I love aviation. It’s exciting; it’s an industry of travel and exploration and let’s not forget, it’s sexy.
But, then again, I’m not an avionics tech, or an A&P mechanic, or a metal bender, or any number of allied support staff that keeps our aviation fleet in the air. You are the folks that work strange hours, often in un-air conditioned hangars. Regularly, you are asked to show up at 6:00 a.m. because someone wants to launch at sunrise and you are the heroes that assure that the aviation industry continues to fly.
It’s all very meritorious of you, and sometimes, it even has its financial reward until some poor soul comes in to your office and hands you a check made of rubber; an insufficient funds check that won’t clear the bank. Perhaps your client will use another favorite technique. They’ll take you ninety days down the line only to let you know that they can’t pay after all, or even worse; they’ll file bankruptcy just to make sure you never get paid.
What’s a working guy to do? Well, that’s where this article comes in. Hopefully, as an attorney of almost thirty years, I’ve seen a few creditors and debtors come and go, and I have learned how to deal with them effectively. Take a moment and read on. Let’s explore some of the options to getting paid from those to whom you provide your valuable service.
The Illusion Of Flight
When I was a kid, and still to this day, I would dream of flying. I, as many others have, made this into a hobby, a business, a career, and an avocation or vocation. This is common malady around airplane people. Many believe they can fly with little sense of the need to land safely. And they can fly, until the reality sets in. Aviation isn’t just about “flying”. Every airplane or helicopter or other flying machine needs an Annual Inspection, periodic maintenance, and parts far more expensive than an equivalent car part. So the dream turns to the reality of how to pay for these dreams, and sometimes the dream runs out of money. Let’s take a look at a few techniques that a prudent aviation support businessperson can take to at least minimize the pain caused to you, by these dreamers.
The place to start any business relationship is at the “meeting of the minds”.
• What does the client want or expect?
• Make a list of the details.
• What does the support shop understand of what the client wants or is willing to pay?
• The parties put their mutual understanding “in writing” so that they both understand the expectations of each other as to job requirement, costs, and terms.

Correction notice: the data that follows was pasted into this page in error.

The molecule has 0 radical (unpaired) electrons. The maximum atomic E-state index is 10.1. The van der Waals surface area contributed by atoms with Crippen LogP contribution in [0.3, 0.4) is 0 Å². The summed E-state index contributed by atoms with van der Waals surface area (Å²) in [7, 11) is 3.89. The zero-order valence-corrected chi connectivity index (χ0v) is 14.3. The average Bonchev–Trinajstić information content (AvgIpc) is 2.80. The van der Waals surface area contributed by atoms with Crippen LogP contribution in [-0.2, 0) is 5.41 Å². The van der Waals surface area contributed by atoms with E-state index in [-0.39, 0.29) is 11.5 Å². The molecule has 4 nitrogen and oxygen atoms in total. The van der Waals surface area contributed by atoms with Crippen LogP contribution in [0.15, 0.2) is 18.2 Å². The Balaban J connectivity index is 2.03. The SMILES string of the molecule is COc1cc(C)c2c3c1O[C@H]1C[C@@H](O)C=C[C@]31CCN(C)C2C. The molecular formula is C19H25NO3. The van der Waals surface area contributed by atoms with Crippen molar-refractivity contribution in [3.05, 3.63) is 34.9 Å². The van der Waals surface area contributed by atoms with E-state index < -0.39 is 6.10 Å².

That is “the contract”. There are dozens of forms which are in use, but regardless of the form, make sure that it contains certain minimal requirement. Every contract must have the consumers name and the shops name. Be careful here. Who is the consumer? Is it:
• The person in your shop?
• The corporation for whom the person in your shop, works?
• The name to who the aircraft is registered?
• The prime contractor mechanic who you are sub-contracting to?
• The lessee or lessor of the aircraft?
• An aircraft management entity?
Ideally, you want all of these listed as the customer, and you want to know that the person with whom you are speaking has authority to speak for the rest of these players. At very least, you want to make sure that your actual customer is the owner of the aircraft. After all, you are working on “the aircraft.”
Terms & Conditions: Technically, a contract can be oral, or verbal. A handshake still works in this world, but keep in mind that your handshake lacks specific terms and conditions. It’s nice to agree with your customer that if widget “A” gets fixed, they will be paid a specific amount of money, but it’s doesn’t always work. You must therefore look to the “terms and conditions.” When is payment required? Is it due upon work starting or upon completion of work? Perhaps within thirty days of completion. Is payment to be by cash, check, or credit card? Is a parts deposit required in advance? Does your agreement provide for lien rights? These are just a few of the core terms that should and must be considered. Some less-thought-out terms are:
• An Attorney Fees clause: If you have to fight for $10,000.00, it becomes frustrating if you win, but it cost you $12,000.00 to do it. An attorney fee clause provides that when you win, you are entitled to ask the court for reimbursement.
• A Governing law provision and a Venue provision: Airplanes are mobile creatures and owners are often domiciled in other states. If the aircraft is in Idaho, and the registered owner is in Delaware, and you are in New Orleans, you may have a problem. Will you sue here or there? Who’s law will be used Louisiana, Delaware